Google creates first-ever coding doodle to mark 50 years of kids coding

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Google creates first-ever coding doodle to mark 50 years of kids coding

Google Celebrates 50 Years Of Kids Programming Language With A Coding Doodle

Google is known to celebrate special days, be it festivals, events and more with a unique Doodle. This time too it was no different for the search giant when it decided to celebrate the computer science education week (CSEdWeek) and mark 50 years of children’s programming language with a unique theme called ‘Coding for Carrots.’

For those unaware, Logo is the world’s first programming language for kids, which was designed by Wally Feurzeig, Seymour Papert and Cynthia Solomon in 1967. Logo is widely known for its use of turtle graphics, in which commands for movement and drawing produced line graphics either on screen or with a small robot called a turtle.

The never-seen-before interactive is a collaboration between three teams: Google Doodle, Google Blocky and MIT Scratch, a program run through the Massachusetts Institute of Technology teaching kids how to code.

This first-ever coding doodle from Google teaches users to collect carrots with the help of a flurry bunny friend using code blocks. The white rabbit needs to cross six levels to gather the carrots. There is a tutorial before every level that helps the user learn the code block using kids coding language. In the game, a little bunny hops forward, makes a turn and collects all the carrots by snapping together coding blocks based on the Scratch programming language for kids.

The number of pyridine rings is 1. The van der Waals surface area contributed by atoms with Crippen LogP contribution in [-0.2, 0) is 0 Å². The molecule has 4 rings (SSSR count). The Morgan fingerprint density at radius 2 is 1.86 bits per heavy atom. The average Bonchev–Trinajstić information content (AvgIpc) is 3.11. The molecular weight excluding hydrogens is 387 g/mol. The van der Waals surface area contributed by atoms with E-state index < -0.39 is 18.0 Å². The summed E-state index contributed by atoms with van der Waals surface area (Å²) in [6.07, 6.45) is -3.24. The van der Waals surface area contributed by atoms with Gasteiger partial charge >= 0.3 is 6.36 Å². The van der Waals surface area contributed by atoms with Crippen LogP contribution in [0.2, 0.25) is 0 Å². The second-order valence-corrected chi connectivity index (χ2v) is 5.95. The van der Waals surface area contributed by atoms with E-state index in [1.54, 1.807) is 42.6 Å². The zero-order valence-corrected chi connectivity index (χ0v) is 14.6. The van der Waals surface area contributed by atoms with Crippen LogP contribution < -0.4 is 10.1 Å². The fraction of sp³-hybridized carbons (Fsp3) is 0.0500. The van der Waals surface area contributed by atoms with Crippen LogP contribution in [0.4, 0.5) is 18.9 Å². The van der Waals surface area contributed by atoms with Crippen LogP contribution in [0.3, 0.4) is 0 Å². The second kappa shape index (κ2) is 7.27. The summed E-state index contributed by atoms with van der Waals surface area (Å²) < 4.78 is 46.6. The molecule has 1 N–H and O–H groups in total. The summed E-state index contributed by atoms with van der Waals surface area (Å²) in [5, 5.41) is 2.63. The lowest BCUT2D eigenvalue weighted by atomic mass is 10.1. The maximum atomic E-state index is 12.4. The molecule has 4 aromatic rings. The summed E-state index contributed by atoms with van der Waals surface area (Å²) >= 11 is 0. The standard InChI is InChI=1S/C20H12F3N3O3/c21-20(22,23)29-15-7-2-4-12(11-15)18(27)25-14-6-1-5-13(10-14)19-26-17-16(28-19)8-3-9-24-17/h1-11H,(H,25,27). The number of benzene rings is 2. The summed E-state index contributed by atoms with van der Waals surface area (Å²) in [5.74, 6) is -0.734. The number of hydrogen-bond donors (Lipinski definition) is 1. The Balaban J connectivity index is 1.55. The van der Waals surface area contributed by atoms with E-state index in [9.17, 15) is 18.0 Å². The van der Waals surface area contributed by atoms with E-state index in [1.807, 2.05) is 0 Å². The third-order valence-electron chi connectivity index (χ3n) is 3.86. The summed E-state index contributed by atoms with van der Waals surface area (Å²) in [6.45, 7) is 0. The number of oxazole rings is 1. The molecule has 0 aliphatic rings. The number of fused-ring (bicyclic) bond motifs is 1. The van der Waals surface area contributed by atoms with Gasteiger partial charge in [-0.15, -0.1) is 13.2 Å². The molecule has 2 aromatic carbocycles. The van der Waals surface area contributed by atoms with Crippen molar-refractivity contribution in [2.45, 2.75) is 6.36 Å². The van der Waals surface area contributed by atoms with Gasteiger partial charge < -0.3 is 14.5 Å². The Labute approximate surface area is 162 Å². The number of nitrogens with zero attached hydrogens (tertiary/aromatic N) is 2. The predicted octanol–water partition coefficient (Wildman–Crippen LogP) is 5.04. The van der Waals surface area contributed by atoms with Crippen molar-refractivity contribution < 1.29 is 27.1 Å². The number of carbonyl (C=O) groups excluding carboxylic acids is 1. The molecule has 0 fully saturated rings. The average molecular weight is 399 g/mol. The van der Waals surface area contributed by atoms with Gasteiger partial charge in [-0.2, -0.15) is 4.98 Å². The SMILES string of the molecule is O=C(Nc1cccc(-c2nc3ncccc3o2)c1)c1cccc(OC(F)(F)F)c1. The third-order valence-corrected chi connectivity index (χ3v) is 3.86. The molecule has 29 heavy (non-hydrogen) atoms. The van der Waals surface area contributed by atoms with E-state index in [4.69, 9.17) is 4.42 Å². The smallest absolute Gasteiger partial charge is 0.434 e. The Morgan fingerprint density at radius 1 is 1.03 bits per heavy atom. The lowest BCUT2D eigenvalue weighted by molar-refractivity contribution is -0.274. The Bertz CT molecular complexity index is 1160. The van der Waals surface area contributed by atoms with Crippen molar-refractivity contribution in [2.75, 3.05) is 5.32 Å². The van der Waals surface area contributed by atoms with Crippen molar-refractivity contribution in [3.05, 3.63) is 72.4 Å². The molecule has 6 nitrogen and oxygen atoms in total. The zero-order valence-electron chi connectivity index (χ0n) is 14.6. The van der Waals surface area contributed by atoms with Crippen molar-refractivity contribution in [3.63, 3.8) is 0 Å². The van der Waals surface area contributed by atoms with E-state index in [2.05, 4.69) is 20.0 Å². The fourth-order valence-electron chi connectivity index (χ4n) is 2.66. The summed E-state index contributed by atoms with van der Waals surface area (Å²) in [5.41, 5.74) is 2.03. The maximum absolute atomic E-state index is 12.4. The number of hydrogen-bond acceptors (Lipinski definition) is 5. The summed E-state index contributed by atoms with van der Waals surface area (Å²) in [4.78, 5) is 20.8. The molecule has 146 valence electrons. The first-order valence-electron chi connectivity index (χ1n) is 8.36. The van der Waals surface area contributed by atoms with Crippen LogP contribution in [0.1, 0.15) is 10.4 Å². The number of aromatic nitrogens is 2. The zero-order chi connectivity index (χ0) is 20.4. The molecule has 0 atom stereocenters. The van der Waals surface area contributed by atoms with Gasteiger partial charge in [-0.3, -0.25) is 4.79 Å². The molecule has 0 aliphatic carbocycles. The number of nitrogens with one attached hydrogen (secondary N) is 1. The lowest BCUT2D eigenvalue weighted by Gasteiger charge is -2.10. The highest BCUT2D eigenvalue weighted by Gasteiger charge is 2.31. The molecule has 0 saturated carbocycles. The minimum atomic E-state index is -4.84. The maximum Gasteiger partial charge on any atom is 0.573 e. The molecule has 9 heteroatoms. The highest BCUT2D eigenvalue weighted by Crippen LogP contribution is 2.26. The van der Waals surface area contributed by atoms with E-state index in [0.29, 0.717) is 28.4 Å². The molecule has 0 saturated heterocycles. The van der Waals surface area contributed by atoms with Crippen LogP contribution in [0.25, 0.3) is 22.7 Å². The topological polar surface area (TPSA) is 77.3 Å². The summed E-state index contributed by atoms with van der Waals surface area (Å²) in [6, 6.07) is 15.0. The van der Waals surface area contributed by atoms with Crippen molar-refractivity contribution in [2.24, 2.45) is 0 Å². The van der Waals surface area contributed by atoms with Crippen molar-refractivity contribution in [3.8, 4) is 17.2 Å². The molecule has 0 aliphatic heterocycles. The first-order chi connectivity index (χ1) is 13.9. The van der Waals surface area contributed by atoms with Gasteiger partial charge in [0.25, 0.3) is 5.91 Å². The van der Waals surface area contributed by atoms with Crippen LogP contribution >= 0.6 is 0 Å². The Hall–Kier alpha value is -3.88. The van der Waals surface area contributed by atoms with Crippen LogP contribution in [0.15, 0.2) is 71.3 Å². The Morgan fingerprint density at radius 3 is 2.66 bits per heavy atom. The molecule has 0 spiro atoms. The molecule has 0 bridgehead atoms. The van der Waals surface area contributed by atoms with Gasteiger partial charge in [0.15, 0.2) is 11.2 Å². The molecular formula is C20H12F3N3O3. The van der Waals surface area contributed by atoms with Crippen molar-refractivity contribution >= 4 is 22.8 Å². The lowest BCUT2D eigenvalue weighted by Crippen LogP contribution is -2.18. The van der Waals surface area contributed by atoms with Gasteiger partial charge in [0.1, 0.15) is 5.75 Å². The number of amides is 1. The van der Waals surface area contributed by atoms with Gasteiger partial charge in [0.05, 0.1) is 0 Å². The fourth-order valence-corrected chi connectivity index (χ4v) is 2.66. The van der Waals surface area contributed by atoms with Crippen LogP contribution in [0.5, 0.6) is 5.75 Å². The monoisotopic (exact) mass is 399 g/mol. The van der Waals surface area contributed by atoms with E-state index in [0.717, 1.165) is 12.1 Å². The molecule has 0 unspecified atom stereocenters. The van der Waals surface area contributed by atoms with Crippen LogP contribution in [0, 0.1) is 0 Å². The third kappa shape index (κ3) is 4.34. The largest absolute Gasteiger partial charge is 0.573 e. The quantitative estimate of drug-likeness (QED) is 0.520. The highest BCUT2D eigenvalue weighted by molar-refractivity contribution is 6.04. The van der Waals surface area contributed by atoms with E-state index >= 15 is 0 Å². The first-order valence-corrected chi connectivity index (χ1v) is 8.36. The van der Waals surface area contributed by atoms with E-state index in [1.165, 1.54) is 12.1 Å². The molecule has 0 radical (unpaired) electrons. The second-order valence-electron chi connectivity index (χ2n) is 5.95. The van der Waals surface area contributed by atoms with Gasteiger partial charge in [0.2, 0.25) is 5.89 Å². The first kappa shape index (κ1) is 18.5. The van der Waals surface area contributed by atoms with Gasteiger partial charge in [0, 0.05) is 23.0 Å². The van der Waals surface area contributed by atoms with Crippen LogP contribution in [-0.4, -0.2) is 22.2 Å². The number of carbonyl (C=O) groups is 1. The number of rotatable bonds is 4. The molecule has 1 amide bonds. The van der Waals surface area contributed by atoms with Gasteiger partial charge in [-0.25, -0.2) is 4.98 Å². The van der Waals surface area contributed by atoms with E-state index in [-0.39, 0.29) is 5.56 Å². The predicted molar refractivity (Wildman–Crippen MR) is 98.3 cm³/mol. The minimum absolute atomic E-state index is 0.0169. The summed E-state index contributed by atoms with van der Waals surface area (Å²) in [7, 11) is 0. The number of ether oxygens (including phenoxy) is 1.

“Kids programming on computers must have sounded futuristic and impractical in the 1960’s when Logo was first created. In fact, even in the 1980’s when I wrote my first lines of code, my working-class parents questioned how coding would ever benefit their nine-year-old daughter,” said Champika Fernando, Director of Communications at MIT Scratch, in a blog post published by Google.

“Today, computers are used in almost every aspect of our lives. We have them in our homes, at work, and in our pockets. My early experiences with computers gave me confidence that I could create with new technologies, not just interact with them. Those early experiences not only influenced my career path, but provided me with new ways to express my ideas and influence the world around me.

“My hope is that people will find this first experience appealing and engaging, and they’ll be encouraged to go further. In some ways, it’s very different from my first coding experience many years ago, but I hope it will be just as inspiring and influential for them.”

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